Mrs. Sagen was on the phone. Her voice was excited; she was obviously straining to keep it at a low level. "I'm telling you, he's here! Right in our living room. And he insists I know somebody named Carolyn ... Yes, that's right. But do hurry ... Please. He's acting much odder than the others did."
Lance had eavesdropped enough. He turned away, glided rapidly out the front door and into the night.
Where should he go next? The jeep would serve to hustle him around the base for a while--but eventually he would be chased down and recaptured. And as for crashing any of the exit gates and thus attaining to greater freedom, he knew they would all be barricaded and heavily manned by now.
Lance was still burning over Mrs. Sagen's double-cross. Did he want coffee? she had asked. Coffee! his mind repeated, disgusted. What he needed was something stronger. A good stiff drink.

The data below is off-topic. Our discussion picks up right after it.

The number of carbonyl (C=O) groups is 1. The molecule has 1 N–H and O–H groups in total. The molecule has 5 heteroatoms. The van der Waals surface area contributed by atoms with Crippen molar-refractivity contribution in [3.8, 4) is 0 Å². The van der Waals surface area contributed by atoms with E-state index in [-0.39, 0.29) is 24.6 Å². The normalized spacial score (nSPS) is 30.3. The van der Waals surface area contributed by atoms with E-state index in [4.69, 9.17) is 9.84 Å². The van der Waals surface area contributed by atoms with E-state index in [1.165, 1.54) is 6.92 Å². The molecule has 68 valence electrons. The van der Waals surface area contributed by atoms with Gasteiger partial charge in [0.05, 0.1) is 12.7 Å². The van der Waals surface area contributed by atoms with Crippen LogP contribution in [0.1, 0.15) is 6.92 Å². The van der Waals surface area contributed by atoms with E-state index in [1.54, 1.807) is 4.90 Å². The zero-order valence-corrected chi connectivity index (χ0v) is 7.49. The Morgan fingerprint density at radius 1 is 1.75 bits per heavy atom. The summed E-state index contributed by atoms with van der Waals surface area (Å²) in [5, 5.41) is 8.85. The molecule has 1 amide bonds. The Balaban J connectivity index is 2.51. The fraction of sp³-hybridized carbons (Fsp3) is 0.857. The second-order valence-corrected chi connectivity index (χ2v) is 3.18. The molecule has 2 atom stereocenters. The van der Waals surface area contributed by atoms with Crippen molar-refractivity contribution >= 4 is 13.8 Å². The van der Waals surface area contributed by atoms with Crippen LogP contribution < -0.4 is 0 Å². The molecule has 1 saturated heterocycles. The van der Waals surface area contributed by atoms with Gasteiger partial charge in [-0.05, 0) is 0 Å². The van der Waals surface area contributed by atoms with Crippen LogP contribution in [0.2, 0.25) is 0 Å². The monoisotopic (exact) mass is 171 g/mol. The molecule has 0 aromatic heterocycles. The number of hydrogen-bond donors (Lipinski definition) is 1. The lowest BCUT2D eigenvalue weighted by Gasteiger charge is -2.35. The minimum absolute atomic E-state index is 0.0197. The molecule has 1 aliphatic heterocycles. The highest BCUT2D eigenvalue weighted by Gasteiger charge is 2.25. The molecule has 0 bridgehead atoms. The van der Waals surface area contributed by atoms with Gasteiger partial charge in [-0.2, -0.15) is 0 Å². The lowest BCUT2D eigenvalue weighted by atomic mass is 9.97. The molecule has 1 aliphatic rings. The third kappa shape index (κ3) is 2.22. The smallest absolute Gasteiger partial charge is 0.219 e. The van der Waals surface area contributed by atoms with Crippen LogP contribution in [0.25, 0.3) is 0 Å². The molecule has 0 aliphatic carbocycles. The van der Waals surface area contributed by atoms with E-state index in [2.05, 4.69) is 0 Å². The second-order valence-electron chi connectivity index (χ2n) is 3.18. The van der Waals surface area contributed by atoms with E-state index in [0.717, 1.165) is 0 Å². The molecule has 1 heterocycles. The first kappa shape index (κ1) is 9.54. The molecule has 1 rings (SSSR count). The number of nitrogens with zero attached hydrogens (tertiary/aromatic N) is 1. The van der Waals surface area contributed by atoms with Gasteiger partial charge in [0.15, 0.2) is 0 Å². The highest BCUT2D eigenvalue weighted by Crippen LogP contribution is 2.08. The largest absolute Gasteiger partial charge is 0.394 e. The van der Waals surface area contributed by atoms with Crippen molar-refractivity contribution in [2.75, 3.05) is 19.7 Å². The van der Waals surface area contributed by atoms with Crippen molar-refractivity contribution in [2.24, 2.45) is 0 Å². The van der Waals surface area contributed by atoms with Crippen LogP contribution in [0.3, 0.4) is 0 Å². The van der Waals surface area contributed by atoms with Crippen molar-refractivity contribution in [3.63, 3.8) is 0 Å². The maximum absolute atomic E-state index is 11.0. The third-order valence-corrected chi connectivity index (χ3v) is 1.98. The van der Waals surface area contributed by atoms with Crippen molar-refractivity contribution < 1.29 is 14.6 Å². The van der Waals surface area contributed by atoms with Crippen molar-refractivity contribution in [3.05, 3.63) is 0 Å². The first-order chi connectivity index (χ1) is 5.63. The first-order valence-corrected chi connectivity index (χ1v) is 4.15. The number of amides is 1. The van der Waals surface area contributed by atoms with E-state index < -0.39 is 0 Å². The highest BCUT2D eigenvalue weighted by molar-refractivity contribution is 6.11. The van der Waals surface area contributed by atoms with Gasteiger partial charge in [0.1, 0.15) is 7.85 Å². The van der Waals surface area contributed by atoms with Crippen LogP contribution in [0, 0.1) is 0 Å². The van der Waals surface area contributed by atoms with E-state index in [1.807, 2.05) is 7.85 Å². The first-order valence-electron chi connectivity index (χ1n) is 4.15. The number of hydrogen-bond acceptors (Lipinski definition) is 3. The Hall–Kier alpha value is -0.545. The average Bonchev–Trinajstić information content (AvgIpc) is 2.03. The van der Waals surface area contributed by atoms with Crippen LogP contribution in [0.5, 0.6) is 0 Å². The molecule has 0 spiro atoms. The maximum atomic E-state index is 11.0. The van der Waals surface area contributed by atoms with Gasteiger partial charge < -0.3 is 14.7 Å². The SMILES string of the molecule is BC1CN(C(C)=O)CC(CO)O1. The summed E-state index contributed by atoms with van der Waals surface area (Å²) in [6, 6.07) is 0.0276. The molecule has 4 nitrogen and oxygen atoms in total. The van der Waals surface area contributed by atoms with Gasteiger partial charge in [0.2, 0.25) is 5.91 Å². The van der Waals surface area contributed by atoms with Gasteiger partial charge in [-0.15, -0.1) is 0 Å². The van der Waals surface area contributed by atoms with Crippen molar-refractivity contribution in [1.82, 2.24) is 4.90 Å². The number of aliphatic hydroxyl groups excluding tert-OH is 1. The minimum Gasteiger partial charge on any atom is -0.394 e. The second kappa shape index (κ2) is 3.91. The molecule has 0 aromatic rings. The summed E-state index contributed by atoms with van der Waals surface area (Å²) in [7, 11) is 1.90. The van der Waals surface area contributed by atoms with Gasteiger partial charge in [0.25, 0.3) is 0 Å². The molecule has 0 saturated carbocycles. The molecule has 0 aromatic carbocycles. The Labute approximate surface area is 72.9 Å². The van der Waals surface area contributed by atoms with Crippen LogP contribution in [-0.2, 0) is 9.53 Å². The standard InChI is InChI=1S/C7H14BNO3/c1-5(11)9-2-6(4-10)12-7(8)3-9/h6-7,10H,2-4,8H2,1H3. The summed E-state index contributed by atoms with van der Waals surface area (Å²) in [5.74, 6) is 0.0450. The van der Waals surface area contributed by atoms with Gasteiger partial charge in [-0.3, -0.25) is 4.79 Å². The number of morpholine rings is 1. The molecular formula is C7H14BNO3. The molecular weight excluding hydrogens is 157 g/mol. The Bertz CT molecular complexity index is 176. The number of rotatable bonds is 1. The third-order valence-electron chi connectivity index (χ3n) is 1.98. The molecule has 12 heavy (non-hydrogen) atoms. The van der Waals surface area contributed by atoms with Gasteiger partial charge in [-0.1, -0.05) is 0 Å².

That was it! The Officers Club. Casey would be on duty at this hour. Lance would ask him to mix him a double for old times' sake. Then, he'd meekly surrender and quietly go crazy in his cell, until the headshrinker came and confirmed it for real.
The pilot got back in the jeep and drove on. When he reached the Club, he wheeled the vehicle around to a rear entrance where bushes made the grounds shadier. Parking, he got out, strolled into the building as sneakily as if he'd been an inspector-general paying a surprise call from out of Space Service Headquarters.
Few officers lounged about. Most were at tables and engrossed in their own imbibing. Lance strode up to the bar, perched himself on a high stool. Casey, whose hair was red as a Martian desert, was rinsing glasses. He stopped at his task and came over, wiping the counter with a wet towel. "What'll it be, major?"
"One of your Specials, Casey, my friend."
"You know--one of your Casey Specials. Where you start off with half a glass of Irish whisky, add a dash or two of absinthe, a drop of--"
"I don't stock no absinthe, major." Casey's freckled face was abruptly hostile. "You know that. It's against regulations."